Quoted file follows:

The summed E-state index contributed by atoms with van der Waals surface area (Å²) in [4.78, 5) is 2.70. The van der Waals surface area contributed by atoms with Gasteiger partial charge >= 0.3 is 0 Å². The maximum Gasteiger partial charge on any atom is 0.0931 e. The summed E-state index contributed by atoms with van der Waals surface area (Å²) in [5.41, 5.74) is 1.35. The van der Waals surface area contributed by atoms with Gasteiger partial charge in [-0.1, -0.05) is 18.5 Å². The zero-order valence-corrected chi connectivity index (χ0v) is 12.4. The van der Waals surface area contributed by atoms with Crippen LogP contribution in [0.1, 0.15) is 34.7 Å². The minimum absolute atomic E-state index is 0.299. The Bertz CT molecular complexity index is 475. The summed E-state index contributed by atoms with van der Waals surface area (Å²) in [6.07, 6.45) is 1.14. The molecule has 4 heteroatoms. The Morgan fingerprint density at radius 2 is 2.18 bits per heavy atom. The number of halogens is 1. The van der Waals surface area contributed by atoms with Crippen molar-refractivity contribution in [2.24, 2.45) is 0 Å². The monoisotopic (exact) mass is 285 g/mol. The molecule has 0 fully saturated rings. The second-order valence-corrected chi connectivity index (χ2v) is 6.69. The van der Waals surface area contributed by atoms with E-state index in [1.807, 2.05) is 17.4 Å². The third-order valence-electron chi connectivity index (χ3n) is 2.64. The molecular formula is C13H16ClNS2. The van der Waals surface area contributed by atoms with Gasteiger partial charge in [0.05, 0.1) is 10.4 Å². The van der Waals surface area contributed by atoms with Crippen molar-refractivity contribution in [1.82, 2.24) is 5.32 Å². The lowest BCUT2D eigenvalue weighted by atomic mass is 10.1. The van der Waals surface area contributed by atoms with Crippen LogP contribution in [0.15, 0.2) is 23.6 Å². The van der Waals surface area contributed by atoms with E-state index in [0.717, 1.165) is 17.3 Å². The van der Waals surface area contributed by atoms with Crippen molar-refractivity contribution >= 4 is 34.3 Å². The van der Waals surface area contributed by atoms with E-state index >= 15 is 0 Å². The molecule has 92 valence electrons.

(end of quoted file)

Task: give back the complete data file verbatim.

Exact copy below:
The summed E-state index contributed by atoms with van der Waals surface area (Å²) in [4.78, 5) is 2.70. The van der Waals surface area contributed by atoms with Gasteiger partial charge >= 0.3 is 0 Å². The maximum Gasteiger partial charge on any atom is 0.0931 e. The summed E-state index contributed by atoms with van der Waals surface area (Å²) in [5.41, 5.74) is 1.35. The van der Waals surface area contributed by atoms with Gasteiger partial charge in [-0.1, -0.05) is 18.5 Å². The zero-order valence-corrected chi connectivity index (χ0v) is 12.4. The van der Waals surface area contributed by atoms with Crippen LogP contribution in [0.1, 0.15) is 34.7 Å². The minimum absolute atomic E-state index is 0.299. The Bertz CT molecular complexity index is 475. The summed E-state index contributed by atoms with van der Waals surface area (Å²) in [6.07, 6.45) is 1.14. The molecule has 4 heteroatoms. The Morgan fingerprint density at radius 2 is 2.18 bits per heavy atom. The number of halogens is 1. The van der Waals surface area contributed by atoms with Crippen molar-refractivity contribution in [2.24, 2.45) is 0 Å². The monoisotopic (exact) mass is 285 g/mol. The molecule has 0 fully saturated rings. The second-order valence-corrected chi connectivity index (χ2v) is 6.69. The van der Waals surface area contributed by atoms with E-state index in [1.807, 2.05) is 17.4 Å². The third-order valence-electron chi connectivity index (χ3n) is 2.64. The molecular formula is C13H16ClNS2. The van der Waals surface area contributed by atoms with Gasteiger partial charge in [0.05, 0.1) is 10.4 Å². The van der Waals surface area contributed by atoms with Crippen molar-refractivity contribution in [1.82, 2.24) is 5.32 Å². The lowest BCUT2D eigenvalue weighted by atomic mass is 10.1. The van der Waals surface area contributed by atoms with Crippen LogP contribution in [0.15, 0.2) is 23.6 Å². The van der Waals surface area contributed by atoms with E-state index in [0.717, 1.165) is 17.3 Å². The van der Waals surface area contributed by atoms with Crippen molar-refractivity contribution >= 4 is 34.3 Å². The van der Waals surface area contributed by atoms with E-state index >= 15 is 0 Å². The molecule has 92 valence electrons.